Please use this identifier to cite or link to this item: http://hdl.handle.net/1946/13451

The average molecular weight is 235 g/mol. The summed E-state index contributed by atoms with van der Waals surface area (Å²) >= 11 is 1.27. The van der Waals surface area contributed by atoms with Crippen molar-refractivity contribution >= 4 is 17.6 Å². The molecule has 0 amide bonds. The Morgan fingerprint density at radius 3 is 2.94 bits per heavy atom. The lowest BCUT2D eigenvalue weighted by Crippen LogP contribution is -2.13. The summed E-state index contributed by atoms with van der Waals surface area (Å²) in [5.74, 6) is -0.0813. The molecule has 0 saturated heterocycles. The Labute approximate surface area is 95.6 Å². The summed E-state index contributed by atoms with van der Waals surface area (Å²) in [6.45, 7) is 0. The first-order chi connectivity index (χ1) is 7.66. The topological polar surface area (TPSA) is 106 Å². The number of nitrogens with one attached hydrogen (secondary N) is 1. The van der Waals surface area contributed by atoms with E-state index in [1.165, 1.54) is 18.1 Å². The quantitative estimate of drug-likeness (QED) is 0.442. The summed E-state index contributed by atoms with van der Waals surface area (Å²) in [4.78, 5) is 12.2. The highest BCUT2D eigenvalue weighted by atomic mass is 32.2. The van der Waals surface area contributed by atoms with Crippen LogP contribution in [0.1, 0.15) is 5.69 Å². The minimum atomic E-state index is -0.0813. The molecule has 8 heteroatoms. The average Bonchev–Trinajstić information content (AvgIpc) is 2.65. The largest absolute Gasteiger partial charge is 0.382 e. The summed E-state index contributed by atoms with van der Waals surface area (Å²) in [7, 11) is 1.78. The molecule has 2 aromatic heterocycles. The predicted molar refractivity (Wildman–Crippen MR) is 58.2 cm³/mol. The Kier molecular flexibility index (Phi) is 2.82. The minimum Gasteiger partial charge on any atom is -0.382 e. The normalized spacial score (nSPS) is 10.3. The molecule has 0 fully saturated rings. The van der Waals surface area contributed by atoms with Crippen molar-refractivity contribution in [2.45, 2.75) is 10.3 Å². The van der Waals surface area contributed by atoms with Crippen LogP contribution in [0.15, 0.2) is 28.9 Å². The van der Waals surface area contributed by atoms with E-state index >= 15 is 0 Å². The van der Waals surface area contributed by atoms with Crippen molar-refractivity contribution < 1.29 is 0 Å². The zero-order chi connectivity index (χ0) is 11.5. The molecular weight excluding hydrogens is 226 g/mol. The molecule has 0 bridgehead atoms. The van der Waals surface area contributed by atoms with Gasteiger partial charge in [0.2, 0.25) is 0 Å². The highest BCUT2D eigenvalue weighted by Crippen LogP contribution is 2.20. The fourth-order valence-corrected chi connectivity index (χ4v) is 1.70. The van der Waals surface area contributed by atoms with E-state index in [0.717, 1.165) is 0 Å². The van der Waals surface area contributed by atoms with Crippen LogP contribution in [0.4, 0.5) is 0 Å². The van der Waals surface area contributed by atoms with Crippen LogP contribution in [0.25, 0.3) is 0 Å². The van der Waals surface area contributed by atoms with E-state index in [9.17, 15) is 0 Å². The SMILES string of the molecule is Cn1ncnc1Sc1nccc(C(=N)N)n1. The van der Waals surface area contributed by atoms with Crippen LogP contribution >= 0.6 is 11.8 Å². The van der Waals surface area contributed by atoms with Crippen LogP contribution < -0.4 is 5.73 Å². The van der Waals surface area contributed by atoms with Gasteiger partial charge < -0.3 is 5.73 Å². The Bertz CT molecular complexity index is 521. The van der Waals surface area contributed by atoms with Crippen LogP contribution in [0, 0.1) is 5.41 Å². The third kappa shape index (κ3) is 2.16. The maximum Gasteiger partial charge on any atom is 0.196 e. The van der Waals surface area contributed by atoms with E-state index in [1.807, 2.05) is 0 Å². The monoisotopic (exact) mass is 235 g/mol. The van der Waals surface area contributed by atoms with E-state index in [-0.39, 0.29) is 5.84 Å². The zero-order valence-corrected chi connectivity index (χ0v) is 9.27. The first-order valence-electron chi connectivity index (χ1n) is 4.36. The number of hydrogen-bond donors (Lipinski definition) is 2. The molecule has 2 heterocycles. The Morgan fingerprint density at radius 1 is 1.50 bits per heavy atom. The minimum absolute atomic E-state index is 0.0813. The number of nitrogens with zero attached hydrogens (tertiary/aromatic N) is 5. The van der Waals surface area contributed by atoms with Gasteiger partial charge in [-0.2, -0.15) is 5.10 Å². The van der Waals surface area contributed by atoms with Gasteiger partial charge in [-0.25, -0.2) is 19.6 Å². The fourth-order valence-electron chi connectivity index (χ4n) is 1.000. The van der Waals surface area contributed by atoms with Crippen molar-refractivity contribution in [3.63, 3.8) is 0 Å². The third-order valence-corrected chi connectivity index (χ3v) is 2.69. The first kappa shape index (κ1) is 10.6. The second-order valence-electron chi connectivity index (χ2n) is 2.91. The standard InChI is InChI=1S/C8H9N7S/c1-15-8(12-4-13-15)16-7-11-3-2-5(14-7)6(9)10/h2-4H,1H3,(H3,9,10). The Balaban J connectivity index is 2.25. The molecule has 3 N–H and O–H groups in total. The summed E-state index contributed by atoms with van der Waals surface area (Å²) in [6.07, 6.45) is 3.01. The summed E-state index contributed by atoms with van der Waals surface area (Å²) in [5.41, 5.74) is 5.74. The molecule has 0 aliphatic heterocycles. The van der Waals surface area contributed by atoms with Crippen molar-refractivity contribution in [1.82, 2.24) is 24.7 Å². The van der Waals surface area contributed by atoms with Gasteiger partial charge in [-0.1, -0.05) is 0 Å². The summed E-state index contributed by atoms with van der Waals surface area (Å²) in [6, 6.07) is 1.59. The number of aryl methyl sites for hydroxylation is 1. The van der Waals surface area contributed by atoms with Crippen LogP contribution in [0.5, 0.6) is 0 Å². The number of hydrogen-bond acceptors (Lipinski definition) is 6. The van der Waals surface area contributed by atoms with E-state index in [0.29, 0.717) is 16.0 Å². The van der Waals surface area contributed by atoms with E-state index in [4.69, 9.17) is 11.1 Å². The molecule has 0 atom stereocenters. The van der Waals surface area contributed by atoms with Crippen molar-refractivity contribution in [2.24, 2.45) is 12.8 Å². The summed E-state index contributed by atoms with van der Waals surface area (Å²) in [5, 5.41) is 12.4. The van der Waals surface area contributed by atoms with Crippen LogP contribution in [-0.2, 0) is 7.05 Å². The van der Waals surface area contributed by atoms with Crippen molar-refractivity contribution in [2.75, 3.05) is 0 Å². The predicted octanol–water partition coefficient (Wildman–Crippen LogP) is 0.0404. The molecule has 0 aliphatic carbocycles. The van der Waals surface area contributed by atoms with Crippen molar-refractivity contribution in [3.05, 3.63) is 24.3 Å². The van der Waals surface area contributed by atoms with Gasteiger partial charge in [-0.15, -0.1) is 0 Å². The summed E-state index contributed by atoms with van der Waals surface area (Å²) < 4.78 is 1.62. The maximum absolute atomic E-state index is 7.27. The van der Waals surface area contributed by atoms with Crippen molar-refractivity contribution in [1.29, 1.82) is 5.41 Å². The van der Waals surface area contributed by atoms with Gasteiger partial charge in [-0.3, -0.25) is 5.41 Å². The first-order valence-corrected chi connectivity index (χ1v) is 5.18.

The Askja volcanic system forms one of the 5-6 volcanic systems of the Northern Volcanic Zone, that divides the North-American and the Eurasian plates. Historical eruptions have occurred both within the central volcano and in its fissure swarm. As an example, repeated fissure eruptions occurred in the fissure swarm, and a Plinian eruption occurred within the volcano itself in 1875. This led to the formation of the youngest caldera in Iceland, which now houses the Lake Öskjuvatn. Six eruptions occurred in the 1920„s and one in 1961 in Askja. No historical accounts have, however, been found of eruptive activity of Askja before 1875, likely due to its remote location. To improve the knowledge of historic and prehistoric activity of Askja, we mapped volcanic fissures and tectonic fractures within and north of the Askja central volcano. The 1800 km2 area included as an example Mt. Herðubreið, Mt. Upptyppingar and the Kollóttadyngja lava shield, as well as Askja. The results indicate that the activity of different subswarms of the Askja central volcano alternates with time, as the NE subswarm ends suddenly at a 3500-4500 BP lava flow. This may possibly occur due to different locations of inflation centers in Askja. If, as an example, the inflation center is easterly in Askja, a dike might propagate from this inflation center into the eastern part of the fissure swarm. Volcanic fissures are most common close to Askja, but the number of tectonic fractures increases with distance from the volcano. This may indicate a higher magma pressure in dikes close to Askja, than farther away. The number of fractures decreases with altitude in Kollóttadyngja, which may indicate more depth to the top of the dikes under the center of Kollóttadyngja, than beneath its slopes, due to altitude. Shallow eartquakes are mostly originated at non-fractured areas, like the ones that occur near Mt. Herðubreið, where fault-plane solutions have indicated the formation of strike-slip faults. In only about 4 km distance from Herðubreið, dilatational fractures, aged 4500-10.000 BP can be found. This may indicate that the maximum stress axis may have rotated since the formation of the dilatational fractures took place. The latest dike intrusions into either the Askja or the Kverkfjöll fissure swarms may have caused this rotation. Volcanic fissures are either oriented away from, or circle around the calderas in Askja. The volcanic fissures that are oriented away from the calderas may have formed after an inflation in a caldera, and the ones that circle around the calderas may have formed shortly after an inflation started in a previously deflating caldera. The first four eruptions that took place in the 1920s, and occurred around the newly formed caldera, may therefore indicate that an inflation had started in the caldera. The irregular orientation of fissures and fractures close to Askja suggests that it has a local stress field. The 1.7 km long pit crater chain in the Kollóttadyngja lava shield lies in and parallel with the Askja fissure swarm. We suggest that the topography of Kollóttadyngja caused a horizontal component of magma flow in an underlying dike. Increased magma flow in the upper part of the dike caused lower magma pressure, causing even more magma to flow into this part of the dike. A pipe was eventually formed which later collapsed, and formed the pit crater chain.